December 06, 2010
At this point, we’ve all recovered from the landslide ban on alcoholic energy drinks that crossed the U.S. in November. We covered the opening act, here, when Michigan, quickly followed by Washington, banned the sale of alcoholic energy drinks. New York then reached an agreement with certain suppliers and distributors that halted caffeinated malt beverage sales in that state (review our coverage here). After that, the U.S. Food and Drug Administration (FDA) issued warning letters to four caffeinated alcoholic beverage companies. The letters warned those producers that caffeine added to their malt alcohol beverage products constitutes an “unsafe food additive.”
Substances added to food products, which includes beverages, are considered food additives and are subject to review and approval by the FDA, unless the substance is specifically excluded from the definition of “food additive,” has been sanctioned by the FDA, or is recognized by qualified experts as adequately safe when used as intended. This third category is referred to as Generally Recognized as Safe or GRAS.
As many know, the FDA isn’t the usual stop for federal regulation of alcoholic beverages, but rather the Alcohol and Tobacco Tax and Trade Bureau (TTB) which operates under the Federal Alcohol Administration Act (FAA Act). In this instance, the FDA’s statements meant that the beverages in question were considered adulterated under the Federal Food, Drug and Cosmetic Act (FFDCA). The TTB takes the position that adulterated beverages, even if their formulas and labels have been approved by the TTB, are mislabeled under the FAA Act. This means that shipping and selling such beverages violates the FAA Act, which can result in license revocations and misdemeanor penalties. As the TTB stated, “…each producer and importer of alcohol beverages is responsible for ensuring that the ingredients in its products comply with the laws and regulations that FDA administers. TTB’s approval of a label or formula does not imply or otherwise constitute a determination that the product complies with the FFDCA, including a determination as to whether the product is adulterated because it contains an unapproved food additive.”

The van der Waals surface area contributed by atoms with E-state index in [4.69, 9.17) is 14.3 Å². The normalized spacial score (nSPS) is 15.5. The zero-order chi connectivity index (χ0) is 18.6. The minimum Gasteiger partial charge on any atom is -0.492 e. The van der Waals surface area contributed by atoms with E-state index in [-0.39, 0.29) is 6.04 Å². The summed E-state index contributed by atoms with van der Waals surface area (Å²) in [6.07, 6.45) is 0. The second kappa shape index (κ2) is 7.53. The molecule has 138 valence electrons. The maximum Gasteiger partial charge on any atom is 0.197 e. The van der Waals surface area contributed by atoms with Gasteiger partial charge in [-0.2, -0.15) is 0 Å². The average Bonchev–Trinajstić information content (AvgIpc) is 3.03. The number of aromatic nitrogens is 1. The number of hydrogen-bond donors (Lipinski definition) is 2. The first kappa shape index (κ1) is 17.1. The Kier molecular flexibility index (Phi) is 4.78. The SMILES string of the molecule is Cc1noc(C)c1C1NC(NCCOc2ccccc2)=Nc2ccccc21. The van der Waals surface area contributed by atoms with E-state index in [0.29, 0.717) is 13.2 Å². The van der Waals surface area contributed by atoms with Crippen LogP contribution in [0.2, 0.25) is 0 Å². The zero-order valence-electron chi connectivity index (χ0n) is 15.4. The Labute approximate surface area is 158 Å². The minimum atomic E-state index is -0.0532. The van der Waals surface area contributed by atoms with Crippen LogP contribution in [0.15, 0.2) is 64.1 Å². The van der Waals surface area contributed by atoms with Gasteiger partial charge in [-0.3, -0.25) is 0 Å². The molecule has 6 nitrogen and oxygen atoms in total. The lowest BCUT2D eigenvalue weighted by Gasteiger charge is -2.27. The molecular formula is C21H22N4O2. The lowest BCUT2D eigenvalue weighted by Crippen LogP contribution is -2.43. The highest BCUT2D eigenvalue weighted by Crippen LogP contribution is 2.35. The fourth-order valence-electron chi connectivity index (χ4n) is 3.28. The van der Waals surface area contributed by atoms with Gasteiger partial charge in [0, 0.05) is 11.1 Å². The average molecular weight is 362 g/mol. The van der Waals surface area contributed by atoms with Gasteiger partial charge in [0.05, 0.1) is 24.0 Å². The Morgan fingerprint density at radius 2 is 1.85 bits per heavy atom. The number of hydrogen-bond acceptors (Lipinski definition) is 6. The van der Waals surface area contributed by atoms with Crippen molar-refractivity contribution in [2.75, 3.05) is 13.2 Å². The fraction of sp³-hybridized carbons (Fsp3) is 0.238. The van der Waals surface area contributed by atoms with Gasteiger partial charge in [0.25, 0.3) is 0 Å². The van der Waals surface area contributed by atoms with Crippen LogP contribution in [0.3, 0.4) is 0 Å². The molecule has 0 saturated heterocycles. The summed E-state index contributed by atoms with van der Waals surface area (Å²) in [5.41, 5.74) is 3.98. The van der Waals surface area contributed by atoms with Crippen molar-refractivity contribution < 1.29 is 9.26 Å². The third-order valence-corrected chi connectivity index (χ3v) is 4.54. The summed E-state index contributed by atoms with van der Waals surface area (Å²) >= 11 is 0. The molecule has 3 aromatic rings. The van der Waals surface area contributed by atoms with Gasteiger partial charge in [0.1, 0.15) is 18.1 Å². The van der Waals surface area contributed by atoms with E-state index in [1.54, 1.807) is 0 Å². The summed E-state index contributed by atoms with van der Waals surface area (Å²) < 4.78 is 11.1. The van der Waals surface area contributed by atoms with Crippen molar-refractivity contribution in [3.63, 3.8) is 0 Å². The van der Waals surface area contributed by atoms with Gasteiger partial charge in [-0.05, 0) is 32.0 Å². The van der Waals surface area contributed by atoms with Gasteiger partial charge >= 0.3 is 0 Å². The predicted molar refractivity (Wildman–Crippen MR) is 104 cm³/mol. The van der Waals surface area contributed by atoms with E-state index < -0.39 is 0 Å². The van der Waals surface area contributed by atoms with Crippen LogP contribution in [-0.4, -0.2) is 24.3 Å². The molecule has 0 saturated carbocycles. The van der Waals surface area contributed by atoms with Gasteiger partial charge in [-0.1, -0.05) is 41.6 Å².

Producers of alcoholic energy drinks likely thought their products fell under the GRAS status. The FDA’s announcement ended that assumption. The question is, what other assumptions might it have ended? Alcoholic beverage producers have been using caffeine in their products for years, the most popular being coffee. In the FDA’s Questions and Answers section about the warning letters, it states that the letters are not directed at “alcoholic beverages that only contain caffeine as a natural constituent of one or more of their ingredients, such as a coffee flavoring.” However, in that same section the FDA also stated that, “Other alcoholic beverages containing added caffeine may be subject to agency action in the future if the available scientific data and information indicate that the use of caffeine in those products is not GRAS. A manufacturer is responsible for ensuring that its products, including the ingredients of its products, are safe for their intended use and are otherwise in compliance with the law.” Further, the TTB stated that if requested by the FDA, it would share “formulas for beers containing added caffeine that are approved under 27 CFR Part 25 [TTB regulations].” In the upcoming months, and perhaps years, it will be interesting to see how the GRAS standard is applied to other alcoholic beverages containing some form of caffeine.